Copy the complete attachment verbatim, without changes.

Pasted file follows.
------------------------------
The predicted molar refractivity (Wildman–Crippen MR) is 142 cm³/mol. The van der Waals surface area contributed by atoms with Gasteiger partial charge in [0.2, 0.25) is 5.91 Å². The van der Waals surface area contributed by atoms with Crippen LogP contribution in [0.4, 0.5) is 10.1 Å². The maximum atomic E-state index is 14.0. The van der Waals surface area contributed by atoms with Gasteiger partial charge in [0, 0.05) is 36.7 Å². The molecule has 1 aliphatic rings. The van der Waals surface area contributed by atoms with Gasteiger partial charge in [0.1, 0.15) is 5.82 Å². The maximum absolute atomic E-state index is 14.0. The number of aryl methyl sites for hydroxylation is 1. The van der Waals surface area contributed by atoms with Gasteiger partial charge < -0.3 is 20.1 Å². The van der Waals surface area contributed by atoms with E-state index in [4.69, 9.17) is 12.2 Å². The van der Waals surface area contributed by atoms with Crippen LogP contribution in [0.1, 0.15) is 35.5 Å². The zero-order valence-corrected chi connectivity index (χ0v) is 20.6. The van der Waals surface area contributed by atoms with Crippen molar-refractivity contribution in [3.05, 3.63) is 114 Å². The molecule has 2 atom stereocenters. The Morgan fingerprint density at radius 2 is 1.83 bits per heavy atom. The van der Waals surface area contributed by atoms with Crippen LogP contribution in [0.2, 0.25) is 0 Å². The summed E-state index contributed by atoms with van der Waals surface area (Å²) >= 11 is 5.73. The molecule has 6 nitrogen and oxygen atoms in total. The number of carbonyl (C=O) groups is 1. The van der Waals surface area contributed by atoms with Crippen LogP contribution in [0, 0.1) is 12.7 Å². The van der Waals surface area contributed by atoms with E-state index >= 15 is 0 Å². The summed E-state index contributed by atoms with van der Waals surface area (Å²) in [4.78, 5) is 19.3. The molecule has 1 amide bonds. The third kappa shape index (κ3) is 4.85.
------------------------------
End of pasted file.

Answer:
The predicted molar refractivity (Wildman–Crippen MR) is 142 cm³/mol. The van der Waals surface area contributed by atoms with Gasteiger partial charge in [0.2, 0.25) is 5.91 Å². The van der Waals surface area contributed by atoms with Crippen LogP contribution in [0.4, 0.5) is 10.1 Å². The maximum atomic E-state index is 14.0. The van der Waals surface area contributed by atoms with Gasteiger partial charge in [0, 0.05) is 36.7 Å². The molecule has 1 aliphatic rings. The van der Waals surface area contributed by atoms with Gasteiger partial charge in [0.1, 0.15) is 5.82 Å². The maximum absolute atomic E-state index is 14.0. The number of aryl methyl sites for hydroxylation is 1. The van der Waals surface area contributed by atoms with Gasteiger partial charge < -0.3 is 20.1 Å². The van der Waals surface area contributed by atoms with E-state index in [4.69, 9.17) is 12.2 Å². The van der Waals surface area contributed by atoms with Crippen LogP contribution in [0.1, 0.15) is 35.5 Å². The zero-order valence-corrected chi connectivity index (χ0v) is 20.6. The van der Waals surface area contributed by atoms with Crippen molar-refractivity contribution in [3.05, 3.63) is 114 Å². The molecule has 2 atom stereocenters. The Morgan fingerprint density at radius 2 is 1.83 bits per heavy atom. The van der Waals surface area contributed by atoms with Crippen LogP contribution in [0.2, 0.25) is 0 Å². The summed E-state index contributed by atoms with van der Waals surface area (Å²) >= 11 is 5.73. The molecule has 6 nitrogen and oxygen atoms in total. The number of carbonyl (C=O) groups is 1. The van der Waals surface area contributed by atoms with Crippen LogP contribution in [0, 0.1) is 12.7 Å². The van der Waals surface area contributed by atoms with E-state index >= 15 is 0 Å². The summed E-state index contributed by atoms with van der Waals surface area (Å²) in [4.78, 5) is 19.3. The molecule has 1 amide bonds. The third kappa shape index (κ3) is 4.85.